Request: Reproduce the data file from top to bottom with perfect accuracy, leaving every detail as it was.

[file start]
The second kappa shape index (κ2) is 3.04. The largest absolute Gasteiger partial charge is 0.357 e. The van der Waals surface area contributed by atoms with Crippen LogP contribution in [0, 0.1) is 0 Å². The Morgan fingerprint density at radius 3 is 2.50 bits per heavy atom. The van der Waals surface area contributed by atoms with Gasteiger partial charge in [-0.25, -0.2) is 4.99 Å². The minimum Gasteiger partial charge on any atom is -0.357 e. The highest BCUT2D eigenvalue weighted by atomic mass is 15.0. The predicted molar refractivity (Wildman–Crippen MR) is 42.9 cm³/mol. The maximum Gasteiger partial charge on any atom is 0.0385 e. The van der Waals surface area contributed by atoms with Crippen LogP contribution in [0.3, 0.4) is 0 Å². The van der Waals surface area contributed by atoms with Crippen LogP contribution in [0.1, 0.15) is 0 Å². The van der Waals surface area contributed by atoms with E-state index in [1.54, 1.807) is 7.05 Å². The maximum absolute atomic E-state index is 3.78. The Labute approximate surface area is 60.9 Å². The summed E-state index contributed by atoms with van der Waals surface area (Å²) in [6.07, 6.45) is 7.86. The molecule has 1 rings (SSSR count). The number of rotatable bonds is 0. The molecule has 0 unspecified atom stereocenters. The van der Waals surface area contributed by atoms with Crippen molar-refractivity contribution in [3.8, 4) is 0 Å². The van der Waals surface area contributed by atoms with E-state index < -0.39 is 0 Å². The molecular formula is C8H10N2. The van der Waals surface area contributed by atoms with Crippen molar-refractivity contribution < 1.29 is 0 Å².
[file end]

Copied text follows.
The second kappa shape index (κ2) is 3.04. The largest absolute Gasteiger partial charge is 0.357 e. The van der Waals surface area contributed by atoms with Crippen LogP contribution in [0, 0.1) is 0 Å². The Morgan fingerprint density at radius 3 is 2.50 bits per heavy atom. The van der Waals surface area contributed by atoms with Gasteiger partial charge in [-0.25, -0.2) is 4.99 Å². The minimum Gasteiger partial charge on any atom is -0.357 e. The highest BCUT2D eigenvalue weighted by atomic mass is 15.0. The predicted molar refractivity (Wildman–Crippen MR) is 42.9 cm³/mol. The maximum Gasteiger partial charge on any atom is 0.0385 e. The van der Waals surface area contributed by atoms with Crippen LogP contribution in [0.3, 0.4) is 0 Å². The van der Waals surface area contributed by atoms with Crippen LogP contribution in [0.1, 0.15) is 0 Å². The van der Waals surface area contributed by atoms with E-state index in [1.54, 1.807) is 7.05 Å². The maximum absolute atomic E-state index is 3.78. The Labute approximate surface area is 60.9 Å². The summed E-state index contributed by atoms with van der Waals surface area (Å²) in [6.07, 6.45) is 7.86. The molecule has 1 rings (SSSR count). The number of rotatable bonds is 0. The molecule has 0 unspecified atom stereocenters. The van der Waals surface area contributed by atoms with Crippen molar-refractivity contribution in [3.8, 4) is 0 Å². The van der Waals surface area contributed by atoms with E-state index < -0.39 is 0 Å². The molecular formula is C8H10N2. The van der Waals surface area contributed by atoms with Crippen molar-refractivity contribution < 1.29 is 0 Å².